Aclara and USC/Norris Comprehensive Cancer Center Collaborate on Biomarkers
Aclara BioSciences of Mountain View, Calif., and the USC/Norris Comprehensive Cancer Center and Hospital at the University of Southern California said last week they had started a collaboration to identify and characterize novel clinical biomarkers for cancer using Aclara’s eTag assay system.
Initially, they will be focusing on finding biomarkers for breast cancer, developing eTag assays for receptor complexes and phosphorylation events to profile EGF receptor family signal transduction pathways.
Later on, they aim to apply eTag assays to analyze patient samples retrospectively.
Aclara’s eTag technology is capable of profiling up to hundreds of proteins in a given cell lysate.
Despite Focus on Therapies, Proteomics to Be Strengthened at LSBC
Large Scale Biology of Vacaville, Calif., announced a number of management changes last week (see p. 2).
Kevin Ryan, the company’s new president and CEO, said in a statement that the company’s goal will be to accelerate the pace of commercialization of its proprietary therapies through internal marketing or alliances.
“We will immediately effect the changes necessary to marshal our resources to the single-minded pursuit of our commercialization goals,” stated CFO and new COO Ronald Artale
However, this does not imply that the company plans to reduce its proteomics activities: An LSBC spokesman told ProteoMonitor that since the company’s proteomics technologies are revenue-producing assets, “it would be safe to predict that proteomics will be one of the areas we will endeavor to strengthen through new business development.”
BioForce Nanosciences Receives $500K NIH Grant for Antibody Nanoarray
BioForce Nanosciences of Ames, Iowa, said last week that the National Institute of Diabetes, Digestive, and Kidney Diseases has awarded it a $500,000 phase I SBIR grant entitled “Protein Nanoarray for Cytokine Profiling in Mouse Models.”
The company is planning to use the grant to build a cytokine antibody nanoarray for diagnostic tests that will require very small sample volumes, approaching that of a single cell.
Gyros Licenses Technology to Cellectricon
Gyros of Uppsala Science Park, Sweden, said last week that it had licensed a patent covering the production and use of elastomeric microfluidic devices to Cellectricon, also based in Sweden.
Cellelectricon said it would use processes protected by the patent to develop its first product line, a microfluidic chip called Dynaflow.
Gyros recently licensed the same patent to Fluidigm.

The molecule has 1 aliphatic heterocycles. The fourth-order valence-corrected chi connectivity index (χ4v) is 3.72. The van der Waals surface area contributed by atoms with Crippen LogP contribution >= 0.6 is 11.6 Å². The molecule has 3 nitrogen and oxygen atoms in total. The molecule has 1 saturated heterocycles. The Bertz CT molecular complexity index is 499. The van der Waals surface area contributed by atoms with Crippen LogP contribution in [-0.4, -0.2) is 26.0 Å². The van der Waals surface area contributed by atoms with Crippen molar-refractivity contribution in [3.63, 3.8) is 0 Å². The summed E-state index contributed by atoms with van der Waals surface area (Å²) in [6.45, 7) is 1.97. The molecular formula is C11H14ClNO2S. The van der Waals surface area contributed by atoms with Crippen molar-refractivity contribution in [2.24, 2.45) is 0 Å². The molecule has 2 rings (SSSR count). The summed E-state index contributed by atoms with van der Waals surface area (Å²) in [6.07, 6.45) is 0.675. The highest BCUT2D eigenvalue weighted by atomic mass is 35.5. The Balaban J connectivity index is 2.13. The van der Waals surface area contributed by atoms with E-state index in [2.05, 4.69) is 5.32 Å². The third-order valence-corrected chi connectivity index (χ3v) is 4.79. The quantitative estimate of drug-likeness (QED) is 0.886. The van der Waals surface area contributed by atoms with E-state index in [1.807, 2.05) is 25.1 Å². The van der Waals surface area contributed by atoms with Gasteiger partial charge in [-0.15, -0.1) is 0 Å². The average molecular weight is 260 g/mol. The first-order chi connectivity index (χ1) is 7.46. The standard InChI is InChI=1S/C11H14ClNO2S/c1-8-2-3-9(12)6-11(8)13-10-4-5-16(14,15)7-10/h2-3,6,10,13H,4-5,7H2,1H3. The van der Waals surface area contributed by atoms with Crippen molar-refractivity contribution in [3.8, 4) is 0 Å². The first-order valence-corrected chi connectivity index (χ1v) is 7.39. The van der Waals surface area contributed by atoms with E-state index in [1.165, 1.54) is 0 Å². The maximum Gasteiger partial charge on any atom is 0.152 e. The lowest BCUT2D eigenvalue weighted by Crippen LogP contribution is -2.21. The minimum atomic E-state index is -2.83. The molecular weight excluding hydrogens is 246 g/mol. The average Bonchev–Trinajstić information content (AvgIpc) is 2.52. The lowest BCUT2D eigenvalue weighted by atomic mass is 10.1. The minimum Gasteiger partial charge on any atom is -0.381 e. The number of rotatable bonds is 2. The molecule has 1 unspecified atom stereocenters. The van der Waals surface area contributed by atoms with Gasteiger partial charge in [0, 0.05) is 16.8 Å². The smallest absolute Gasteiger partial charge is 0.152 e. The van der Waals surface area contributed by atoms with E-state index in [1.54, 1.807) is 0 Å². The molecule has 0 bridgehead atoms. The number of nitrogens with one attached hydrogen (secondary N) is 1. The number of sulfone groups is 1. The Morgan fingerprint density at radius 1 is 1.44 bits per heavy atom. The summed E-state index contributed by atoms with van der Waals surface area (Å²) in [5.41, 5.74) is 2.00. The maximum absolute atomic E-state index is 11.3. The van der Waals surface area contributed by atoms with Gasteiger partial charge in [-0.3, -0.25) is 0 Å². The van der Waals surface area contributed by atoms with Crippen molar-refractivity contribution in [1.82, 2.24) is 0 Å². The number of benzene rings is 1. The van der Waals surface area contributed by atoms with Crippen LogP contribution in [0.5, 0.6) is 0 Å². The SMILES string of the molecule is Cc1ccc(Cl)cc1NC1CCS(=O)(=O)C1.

Definiens and Wita Join Forces on 2D Gel Analysis
Definiens of Munich and Wita of Berlin said earlier this month that they would jointly offer their 2D gel analysis products and services to customers.
Wita will provide 2D gel electrophoresis as a service or consult on this technology and adapt its 2D gels such they can be analyzed using Definiens’ Proteomweaver software. Both companies will co-market their respective technologies.
In addition, Wita plans to support further developments of Proteomweaver.
NCI/FDA Researchers Improve Ovarian Cancer Diagnosis Method
Scientists from the NCI and FDA said this month that they have improved the method for early diagnosis of ovarian cancer that they published last year in The Lancet. The method uses software developed by bioinformatics startup Correlogic Systems to analyze protein patterns in blood.
The researchers claim they could now identify all blood samples tested as being from either unaffected individuals or patients with ovarian cancer. Previously, they were only able to identify 95 percent of the non-cancer samples correctly. They attribute this improvement in specificity primarily to the use of a higher resolution mass spectrometer. In their prior study, they had used Ciphergen’s SELDI mass spectrometry technology.
These results were to be presented at this year’s American Association for Cancer Research annual meeting, which was canceled due to the SARS epidemic.
Syn X Pharma Receives Health Canada Approval for Heart Attack Test
Syn X Pharma of Toronto said this month that it has received approval in Canada to market a two-marker point-of-care test for the diagnosis of heart attacks, adding to its portfolio of other diagnostic tests.